PD is characterized by a loss of midbrain dopaminergic neurons leading to motor abnormalities and autonomic dysfunctions [43]. Genes such as SNCA, parkin, PINK1, and FBX07 have been identified to be responsible for pathophysiological mechanisms like mitochondrial damage, repair, and oxidative stress [17]. There are evidences suggesting that the above-mentioned key genes are epigenetically modified under disease conditions. For example, studies in familial as well as sporadic PD patients suggested that demethylation of the SNCA gene stimulates its upregulation [17, 44, 45]. Increasing amounts of CYP2E1 have been found to promote the formation of toxic metabolites, which further degenerate the dopaminergic neurons [46]. Abnormal epigenetic modifications involved in the pathogenesis of PD have been studied by Feng et al.; in that study, detailed insights on DNA methylation and histone acetylation mechanisms and their association with the disease are reported [47].

To construct an epigenetics model for PD, we have made use of SCAIView (, a literature mining environment to extract all relevant articles using the query ([MeSH Disease: “Parkinson Disease”]) AND ([Parkinson Ontology: “Epigenetics”]). Based on this literature mining approach, we have manually selected 78 articles, which were found to contain relevant information about PD epigenetics. The content of these publications was subsequently encoded in BEL. The model consists of 235 nodes and 407 edges representing 339 BEL statements. The nodes contain 67 proteins/genes, 21 biological processes, 6 SNPs, 3 complexes, 24 chemical entities, 26 miRNAs, and 88 other nodes representing translocation, degradation, and association functions.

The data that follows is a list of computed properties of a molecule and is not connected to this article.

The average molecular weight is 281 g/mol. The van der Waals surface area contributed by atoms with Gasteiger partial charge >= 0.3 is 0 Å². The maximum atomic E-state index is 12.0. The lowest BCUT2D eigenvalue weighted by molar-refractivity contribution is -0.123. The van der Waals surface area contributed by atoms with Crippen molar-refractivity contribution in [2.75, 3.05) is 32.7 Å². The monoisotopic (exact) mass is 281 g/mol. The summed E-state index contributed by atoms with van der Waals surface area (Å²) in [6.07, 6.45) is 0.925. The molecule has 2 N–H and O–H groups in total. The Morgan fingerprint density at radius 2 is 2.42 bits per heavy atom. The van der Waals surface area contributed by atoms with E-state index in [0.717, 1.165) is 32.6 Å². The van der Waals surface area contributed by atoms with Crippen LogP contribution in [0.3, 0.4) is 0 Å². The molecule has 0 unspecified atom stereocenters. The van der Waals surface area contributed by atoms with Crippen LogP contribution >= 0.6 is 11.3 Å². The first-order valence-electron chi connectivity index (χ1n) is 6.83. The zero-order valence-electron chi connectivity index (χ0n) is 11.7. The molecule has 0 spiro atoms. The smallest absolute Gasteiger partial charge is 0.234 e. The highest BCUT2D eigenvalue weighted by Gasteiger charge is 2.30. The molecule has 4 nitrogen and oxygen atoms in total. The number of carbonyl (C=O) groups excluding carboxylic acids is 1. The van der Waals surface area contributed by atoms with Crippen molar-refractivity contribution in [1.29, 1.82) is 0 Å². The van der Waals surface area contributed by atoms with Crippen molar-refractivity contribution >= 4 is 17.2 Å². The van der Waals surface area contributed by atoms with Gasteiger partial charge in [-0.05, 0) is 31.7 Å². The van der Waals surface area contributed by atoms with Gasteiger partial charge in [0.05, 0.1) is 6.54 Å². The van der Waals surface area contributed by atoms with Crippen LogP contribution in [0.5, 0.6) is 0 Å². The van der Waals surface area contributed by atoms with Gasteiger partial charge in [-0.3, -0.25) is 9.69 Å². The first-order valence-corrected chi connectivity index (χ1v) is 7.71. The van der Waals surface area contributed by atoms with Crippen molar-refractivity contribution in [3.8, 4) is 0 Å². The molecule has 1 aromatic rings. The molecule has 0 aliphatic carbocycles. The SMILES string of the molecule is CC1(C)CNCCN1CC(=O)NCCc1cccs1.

As shown in Figure 2, seven representative genes, namely, SNCA, MAPT, DNMT1, CYP2E1, OLFR151, PRKAR2A, and SEPW1, were reported to be hypomethylated under disease conditions. In these cases, hypomethylation causes overexpression of genes that perturb normal biological processes. Increased expression of SNCA and DNMT1 caused by decreased methylation of these genes results in alpha-synuclein oligomerization, which in turn causes neurotoxicity in PD [48]. Along with that, two SNPs, rs3756063 and rs7684318, were associated with hypomethylation of SNCA in PD patients. Similarly, the CYP2E1 gene was detected to be upregulated due to (i) hypomethylation, (ii) release of isoquinolines, and (iii) Reactive Oxygen Species (ROS), which lead to dopaminergic degeneration and oxidative stress, respectively [49]. Increased neurofibrillary tangles in PD have been reported to be linked with high expression of MAPT gene, as a consequence of reduced methylation [50]. Furthermore, ADRB1 induced the hypomethylation of the OLFR151 gene [51]. As a result, overexpression of OLFR151 leads to olfactory dysfunction and cortical atrophy, which are early symptoms of PD [52].

Figure 2: The role of epigenetics modification; hypomethylation around certain genes in PD. In this figure, red lines indicate the disease state interactions and green lines show normal state. Blue lines show the association between entities with unknown direction. Dotted lines are the interpretation, which needs to be further analysed. “M” associated with a gene entity denotes a methylation process and down-arrows besides represent decreased methylation.